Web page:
The Great One, it turns out, is Maximus the Mad, exiled brother of Black Bolt, ruler of the Inhumans. Cast out into the world along with his band of Evil Inhumans, Maximus figures he might as well dominate the world of man, and so he’s started with this one statue and one town. His intention is to get his brainwashed servants to build him another statue, and then another–all increasing the range of his mind control exponentially, until he’s in command of everything. But he hasn’t reckoned with the arrival of the Hulk, who tears through the barrier preventing entry into Maximus’ complex. The Evil Mutants race to the defense, and what follows is a round-robin fight in which each Evil Inhuman hurls themselves at the Hulk in sequence, giving each one an opportunity to show off their individual abilities and for the Hulk to clobber them.
This seems to be the Hulk’s inning unilaterally, except that the big brute is having trouble keeping his mind on why he is fighting. Possibly Trimpe intended that the invisible broadcasts from the Statue were still affecting him, but Lee doesn’t touch on this idea at all. And it doesn’t matter much, as the Hulk is massacring all comers. But then, troops begin to drop from the sky–it’s a counter-offensive by the military in response to the threat posed by Maximus and his subjugation of the area. Now, you would think the Evil Inhumans’ goose is cooked at this point, but Maximus is more silver-tongued than that. He suggests to the Hulk that they have a mutual enemy in the army, and that the Green Goliath should join forces with him and his to repel them–otherwise, they will try to destroy the Hulk as well as the Evil Inhumans. And as the issue reaches a close, the dimwitted brute wrestles with this question: will he cast his lot with Maximus the Magnificent or go his own way? To Be Continued!
3 thoughts on “BHOC: MARVEL SUPER-HEROES #72”
Hmm…based on the panel at the top of page 23, one might imagine that Leonus was a Wolverine prototype!
Trimpe did indeed deserve better. He was never in my top five but you knew you’d get a well told, interesting story if you saw his credit!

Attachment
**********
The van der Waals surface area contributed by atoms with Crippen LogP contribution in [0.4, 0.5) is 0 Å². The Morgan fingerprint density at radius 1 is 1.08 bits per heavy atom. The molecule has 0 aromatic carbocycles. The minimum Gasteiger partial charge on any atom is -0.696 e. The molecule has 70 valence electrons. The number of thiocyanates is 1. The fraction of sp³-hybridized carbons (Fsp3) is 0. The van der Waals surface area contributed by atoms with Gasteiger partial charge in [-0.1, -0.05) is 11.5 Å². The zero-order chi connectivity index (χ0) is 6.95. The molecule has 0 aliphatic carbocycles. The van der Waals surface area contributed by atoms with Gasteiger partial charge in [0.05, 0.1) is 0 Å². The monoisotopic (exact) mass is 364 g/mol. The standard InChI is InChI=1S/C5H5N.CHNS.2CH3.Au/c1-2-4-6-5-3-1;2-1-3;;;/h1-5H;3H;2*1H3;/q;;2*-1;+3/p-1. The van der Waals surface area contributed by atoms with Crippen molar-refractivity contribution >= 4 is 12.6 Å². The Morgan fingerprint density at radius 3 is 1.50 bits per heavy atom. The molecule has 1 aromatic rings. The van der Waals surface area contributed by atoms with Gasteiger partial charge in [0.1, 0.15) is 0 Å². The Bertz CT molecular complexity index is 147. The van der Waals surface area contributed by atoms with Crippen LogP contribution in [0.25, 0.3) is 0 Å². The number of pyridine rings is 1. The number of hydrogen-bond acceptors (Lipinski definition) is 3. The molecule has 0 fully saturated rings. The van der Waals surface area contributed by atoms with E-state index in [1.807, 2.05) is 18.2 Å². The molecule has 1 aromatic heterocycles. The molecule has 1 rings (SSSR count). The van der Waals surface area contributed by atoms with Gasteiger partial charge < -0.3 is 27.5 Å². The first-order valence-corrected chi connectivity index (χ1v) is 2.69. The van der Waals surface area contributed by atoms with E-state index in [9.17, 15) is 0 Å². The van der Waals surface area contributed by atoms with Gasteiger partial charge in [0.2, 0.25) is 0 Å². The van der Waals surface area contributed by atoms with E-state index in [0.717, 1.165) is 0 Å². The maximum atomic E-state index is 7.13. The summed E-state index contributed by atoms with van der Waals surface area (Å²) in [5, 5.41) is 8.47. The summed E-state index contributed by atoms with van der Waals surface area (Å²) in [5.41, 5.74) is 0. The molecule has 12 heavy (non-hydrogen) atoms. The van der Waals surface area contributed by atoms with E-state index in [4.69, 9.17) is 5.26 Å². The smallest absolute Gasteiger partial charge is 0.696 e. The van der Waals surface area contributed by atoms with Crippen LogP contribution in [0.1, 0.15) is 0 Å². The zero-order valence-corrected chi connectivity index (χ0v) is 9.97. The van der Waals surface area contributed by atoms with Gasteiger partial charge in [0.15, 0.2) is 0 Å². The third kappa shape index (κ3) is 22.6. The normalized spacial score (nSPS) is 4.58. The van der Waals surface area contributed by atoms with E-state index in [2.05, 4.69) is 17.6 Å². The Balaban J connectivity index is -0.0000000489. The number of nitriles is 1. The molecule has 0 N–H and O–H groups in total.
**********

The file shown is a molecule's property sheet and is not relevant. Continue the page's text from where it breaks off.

You often add some guesswork into how involved (or not) Stan was regarding plotting or him adding copy, with the conclusion it probably wasn’t much, though I have usually read positive accounts from those who worked with Stan in the bullpen back in the day, with very few paining a negative picture regardless of how much or how little Stan added to each book – it seems that much of the polarising you mention seems to come from people who weren’t there and just want to paint Stan more in a negative light. Romita for example, would say that plotting could be as little as a note saying “Next month, The Rhino!” or a plotting session that could last one hour or three. Or he would give Romita the plotting details to give to the likes of Kane or Buscema. He also says just how much Stan’s copy would add to the story he’d laid down, and even says that had Kirby read the books after they were printed (he didn’t), he wouldn’t have made the comments about him doing everything and Stan doing nothing, with the assertion tat Kirby was solely responsible for the books (and even Marvel’s success (whereas no one else who was there agrees with that) – Stan usually ignored Kirby’s margin notes so he could keep the characters ‘in chaarcter Here’s a link to a Romita interview (from Comic Book Artist #6) so you can get a better idea of what went on:
“CBA: Stan is a well-loved guy, and he takes a lot of heat, but he’s also a showman and he has that hyperbole.
John: Oh, he’s a con man, but he did deliver. Anyone who says he didn’t earn what he’s got is not reading the facts. Believe me, he earned everything he gets. That’s why I never begrudged him getting any of the credit, and as far as I’m concerned, he can have his name above any of my stuff, anytime he wants. Every time I took a story in to Stan—and if Jack were reading it, he’d have felt the same way—I had only partial faith in my picture story. I worked it out and I believed in the characters, but I was only half-sure it was going to work. I always had my misgivings. By the time Stan would write it, I’d start to look at that story and say, “Son of a gun, it’s almost as though I planned it,” and I’d believe a hundredfold more in that story after he wrote it than before—and if Jack would’ve allowed himself to, he would’ve had the same satisfaction. I sincerely believe that.
I think Stan deserves everything he gets. Everyone complains, including me sometimes. I used to say, “I do the work, and Stan cashes the checks.” [laughter] It was only a half joke, but it’s the kind of a grumble you do when you’re tired.”